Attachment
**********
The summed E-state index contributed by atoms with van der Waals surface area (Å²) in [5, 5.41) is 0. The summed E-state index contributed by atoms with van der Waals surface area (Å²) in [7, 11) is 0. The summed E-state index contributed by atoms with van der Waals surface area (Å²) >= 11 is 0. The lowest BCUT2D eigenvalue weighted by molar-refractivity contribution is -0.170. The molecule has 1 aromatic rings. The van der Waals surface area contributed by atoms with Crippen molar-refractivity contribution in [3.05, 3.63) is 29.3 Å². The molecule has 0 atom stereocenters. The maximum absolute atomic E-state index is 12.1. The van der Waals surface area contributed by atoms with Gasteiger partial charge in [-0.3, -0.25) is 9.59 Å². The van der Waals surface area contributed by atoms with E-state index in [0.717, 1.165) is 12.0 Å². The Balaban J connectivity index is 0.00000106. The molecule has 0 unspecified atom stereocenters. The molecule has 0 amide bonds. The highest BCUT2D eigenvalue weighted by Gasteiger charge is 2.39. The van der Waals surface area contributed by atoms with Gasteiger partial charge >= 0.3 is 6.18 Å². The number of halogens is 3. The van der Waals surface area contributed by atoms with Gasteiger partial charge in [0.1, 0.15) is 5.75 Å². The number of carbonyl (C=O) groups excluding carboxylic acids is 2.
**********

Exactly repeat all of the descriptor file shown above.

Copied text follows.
The summed E-state index contributed by atoms with van der Waals surface area (Å²) in [5, 5.41) is 0. The summed E-state index contributed by atoms with van der Waals surface area (Å²) in [7, 11) is 0. The summed E-state index contributed by atoms with van der Waals surface area (Å²) >= 11 is 0. The lowest BCUT2D eigenvalue weighted by molar-refractivity contribution is -0.170. The molecule has 1 aromatic rings. The van der Waals surface area contributed by atoms with Crippen molar-refractivity contribution in [3.05, 3.63) is 29.3 Å². The molecule has 0 atom stereocenters. The maximum absolute atomic E-state index is 12.1. The van der Waals surface area contributed by atoms with Gasteiger partial charge in [-0.3, -0.25) is 9.59 Å². The van der Waals surface area contributed by atoms with E-state index in [0.717, 1.165) is 12.0 Å². The Balaban J connectivity index is 0.00000106. The molecule has 0 unspecified atom stereocenters. The molecule has 0 amide bonds. The highest BCUT2D eigenvalue weighted by Gasteiger charge is 2.39. The van der Waals surface area contributed by atoms with Gasteiger partial charge >= 0.3 is 6.18 Å². The number of halogens is 3. The van der Waals surface area contributed by atoms with Gasteiger partial charge in [0.1, 0.15) is 5.75 Å². The number of carbonyl (C=O) groups excluding carboxylic acids is 2.